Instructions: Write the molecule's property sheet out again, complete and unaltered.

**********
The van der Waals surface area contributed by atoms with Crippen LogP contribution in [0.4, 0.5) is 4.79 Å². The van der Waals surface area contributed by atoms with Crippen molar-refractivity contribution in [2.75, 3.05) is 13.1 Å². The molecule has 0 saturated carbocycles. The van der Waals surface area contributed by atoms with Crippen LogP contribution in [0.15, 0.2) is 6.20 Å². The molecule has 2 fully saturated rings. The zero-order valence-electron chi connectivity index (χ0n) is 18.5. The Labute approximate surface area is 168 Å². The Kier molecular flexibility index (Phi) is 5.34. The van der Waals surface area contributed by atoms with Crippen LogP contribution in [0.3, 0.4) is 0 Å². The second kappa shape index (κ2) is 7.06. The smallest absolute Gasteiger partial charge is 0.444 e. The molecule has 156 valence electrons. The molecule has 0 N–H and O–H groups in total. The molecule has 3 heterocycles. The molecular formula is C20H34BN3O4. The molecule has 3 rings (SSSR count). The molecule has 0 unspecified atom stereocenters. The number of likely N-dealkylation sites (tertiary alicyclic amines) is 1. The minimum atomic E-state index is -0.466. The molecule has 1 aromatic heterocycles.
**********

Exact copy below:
The van der Waals surface area contributed by atoms with Crippen LogP contribution in [0.4, 0.5) is 4.79 Å². The van der Waals surface area contributed by atoms with Crippen molar-refractivity contribution in [2.75, 3.05) is 13.1 Å². The molecule has 0 saturated carbocycles. The van der Waals surface area contributed by atoms with Crippen LogP contribution in [0.15, 0.2) is 6.20 Å². The molecule has 2 fully saturated rings. The zero-order valence-electron chi connectivity index (χ0n) is 18.5. The Labute approximate surface area is 168 Å². The Kier molecular flexibility index (Phi) is 5.34. The van der Waals surface area contributed by atoms with Crippen LogP contribution in [0.3, 0.4) is 0 Å². The second kappa shape index (κ2) is 7.06. The smallest absolute Gasteiger partial charge is 0.444 e. The molecule has 156 valence electrons. The molecule has 0 N–H and O–H groups in total. The molecule has 3 heterocycles. The molecular formula is C20H34BN3O4. The molecule has 3 rings (SSSR count). The molecule has 0 unspecified atom stereocenters. The number of likely N-dealkylation sites (tertiary alicyclic amines) is 1. The minimum atomic E-state index is -0.466. The molecule has 1 aromatic heterocycles.